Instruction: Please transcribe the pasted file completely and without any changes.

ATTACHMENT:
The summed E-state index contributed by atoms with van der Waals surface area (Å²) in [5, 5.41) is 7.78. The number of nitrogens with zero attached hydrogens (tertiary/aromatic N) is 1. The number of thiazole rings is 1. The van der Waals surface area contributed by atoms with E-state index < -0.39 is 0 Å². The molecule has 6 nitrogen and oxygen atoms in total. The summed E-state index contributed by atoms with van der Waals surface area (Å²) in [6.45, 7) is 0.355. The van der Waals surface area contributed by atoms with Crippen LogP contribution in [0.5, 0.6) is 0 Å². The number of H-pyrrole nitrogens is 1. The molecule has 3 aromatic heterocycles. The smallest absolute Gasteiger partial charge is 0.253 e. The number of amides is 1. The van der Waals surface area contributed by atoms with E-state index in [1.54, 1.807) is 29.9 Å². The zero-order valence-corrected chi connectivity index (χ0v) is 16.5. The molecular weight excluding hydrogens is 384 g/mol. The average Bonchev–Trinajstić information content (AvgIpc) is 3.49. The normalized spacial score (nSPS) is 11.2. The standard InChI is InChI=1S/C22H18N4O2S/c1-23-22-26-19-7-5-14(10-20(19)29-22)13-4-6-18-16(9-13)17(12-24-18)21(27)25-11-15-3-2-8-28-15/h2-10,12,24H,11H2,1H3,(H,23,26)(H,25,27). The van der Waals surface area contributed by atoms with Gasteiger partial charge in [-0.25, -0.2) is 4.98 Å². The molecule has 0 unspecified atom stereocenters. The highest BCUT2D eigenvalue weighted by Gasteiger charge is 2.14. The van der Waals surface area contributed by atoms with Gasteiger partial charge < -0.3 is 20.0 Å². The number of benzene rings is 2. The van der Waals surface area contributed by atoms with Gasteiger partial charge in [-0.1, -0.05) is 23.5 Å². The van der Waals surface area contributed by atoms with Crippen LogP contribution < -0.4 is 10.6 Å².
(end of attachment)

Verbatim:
The summed E-state index contributed by atoms with van der Waals surface area (Å²) in [5, 5.41) is 7.78. The number of nitrogens with zero attached hydrogens (tertiary/aromatic N) is 1. The number of thiazole rings is 1. The van der Waals surface area contributed by atoms with E-state index < -0.39 is 0 Å². The molecule has 6 nitrogen and oxygen atoms in total. The summed E-state index contributed by atoms with van der Waals surface area (Å²) in [6.45, 7) is 0.355. The van der Waals surface area contributed by atoms with Crippen LogP contribution in [0.5, 0.6) is 0 Å². The number of H-pyrrole nitrogens is 1. The molecule has 3 aromatic heterocycles. The smallest absolute Gasteiger partial charge is 0.253 e. The number of amides is 1. The van der Waals surface area contributed by atoms with E-state index in [1.54, 1.807) is 29.9 Å². The zero-order valence-corrected chi connectivity index (χ0v) is 16.5. The molecular weight excluding hydrogens is 384 g/mol. The average Bonchev–Trinajstić information content (AvgIpc) is 3.49. The normalized spacial score (nSPS) is 11.2. The standard InChI is InChI=1S/C22H18N4O2S/c1-23-22-26-19-7-5-14(10-20(19)29-22)13-4-6-18-16(9-13)17(12-24-18)21(27)25-11-15-3-2-8-28-15/h2-10,12,24H,11H2,1H3,(H,23,26)(H,25,27). The van der Waals surface area contributed by atoms with Gasteiger partial charge in [-0.25, -0.2) is 4.98 Å². The molecule has 0 unspecified atom stereocenters. The highest BCUT2D eigenvalue weighted by Gasteiger charge is 2.14. The van der Waals surface area contributed by atoms with Gasteiger partial charge < -0.3 is 20.0 Å². The number of benzene rings is 2. The van der Waals surface area contributed by atoms with Gasteiger partial charge in [-0.1, -0.05) is 23.5 Å². The van der Waals surface area contributed by atoms with Crippen LogP contribution < -0.4 is 10.6 Å².